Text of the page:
Promising, new data from a clinical trial of Bellerophon Therapeutics’ product candidate developed under the INOpulse® program targeting pulmonary hypertension was recently presented at the European Respiratory Society (ERS) International Congress 2015. The results could eventually lead to an approved therapy for Pulmonary Hypertension associated with COPD.
Pulmonary hypertension is characterized by increased blood pressure in the pulmonary arteries that carry blood from the heart to the lungs due to blockage, narrowing and capillary destruction. PH is a common complication of chronic obstructive pulmonary disease (COPD) and is associated with higher risk of heart failure due to an overworked right ventricle.
Bellerophon Therapeutics, Inc, using its proprietary INOpulse® program, is developing two product candidate devices targeted at the treatment for pulmonary arterial hypertension (PAH) and pulmonary hypertension associated with chronic obstructive pulmonary disease (PH-COPD). The device consists of a pulsative delivery system of nitric oxide (NO) and is currently entering phase III testing for PH-COPD.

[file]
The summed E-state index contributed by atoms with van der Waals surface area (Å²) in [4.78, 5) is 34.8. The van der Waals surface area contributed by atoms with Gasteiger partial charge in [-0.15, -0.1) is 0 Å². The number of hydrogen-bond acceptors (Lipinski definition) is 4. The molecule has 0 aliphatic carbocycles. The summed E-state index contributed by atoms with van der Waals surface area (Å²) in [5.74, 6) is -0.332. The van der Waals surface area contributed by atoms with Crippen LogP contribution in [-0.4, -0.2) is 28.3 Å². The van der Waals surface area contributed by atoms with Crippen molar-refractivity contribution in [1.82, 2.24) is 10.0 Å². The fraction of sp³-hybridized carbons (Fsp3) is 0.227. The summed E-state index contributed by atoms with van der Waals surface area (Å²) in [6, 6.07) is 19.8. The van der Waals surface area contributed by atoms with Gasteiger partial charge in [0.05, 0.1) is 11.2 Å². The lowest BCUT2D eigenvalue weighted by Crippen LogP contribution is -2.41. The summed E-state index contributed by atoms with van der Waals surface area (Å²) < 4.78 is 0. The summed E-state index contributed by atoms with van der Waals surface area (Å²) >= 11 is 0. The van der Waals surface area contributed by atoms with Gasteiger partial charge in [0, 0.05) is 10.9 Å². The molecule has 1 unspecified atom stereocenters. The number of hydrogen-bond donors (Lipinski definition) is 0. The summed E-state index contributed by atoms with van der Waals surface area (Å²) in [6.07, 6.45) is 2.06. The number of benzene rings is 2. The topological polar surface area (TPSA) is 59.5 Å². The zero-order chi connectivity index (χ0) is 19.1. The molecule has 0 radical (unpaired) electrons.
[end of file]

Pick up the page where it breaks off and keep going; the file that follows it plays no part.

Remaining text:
The results from the abstract entitled “Pulmonary vascular effects after pulsed inhaled NO evaluated by functional respiratory imaging (FRI)” and presented by W. De Backer, M.D., Director Department of Pulmonary Medicine, University Hospital and University of Antwerp, reveal imaging data from COPD patients after administration of inhaled nitric oxide. The trial consisted of 3 males and 3 females aged 65-79 on oxygen therapy suffering from pulmonary hypertension derived from COPD. The therapeutic effect of INOpulse was determined by functional respiratory imaging and further evaluation of lung, airway and pulmonary vessel structure. Results showed that for all the subjects, an increase in blood volume in the lungs’ vascular system, without the loss of blood oxygenation. Patient well-being was also improved for all the subjects.
Jonathan Peacock, Chairman and Chief Executive Officer of Bellerophon Therapeutics, commented on the promising results and future plans for the program,noting “We continue to be encouraged by the progress we are making in the development of INOpulse as a potential treatment for pulmonary hypertension. This late-breaker session at the ERS Congress builds on earlier studies indicating that INOpulse has the potential to reduce pulmonary hypertension in COPD patients. In the next several months, we plan to test the effect of reducing pulmonary hypertension on exercise capacity for these patients.” The company predicts the completion of INOpulse for PH-COPD in 2016.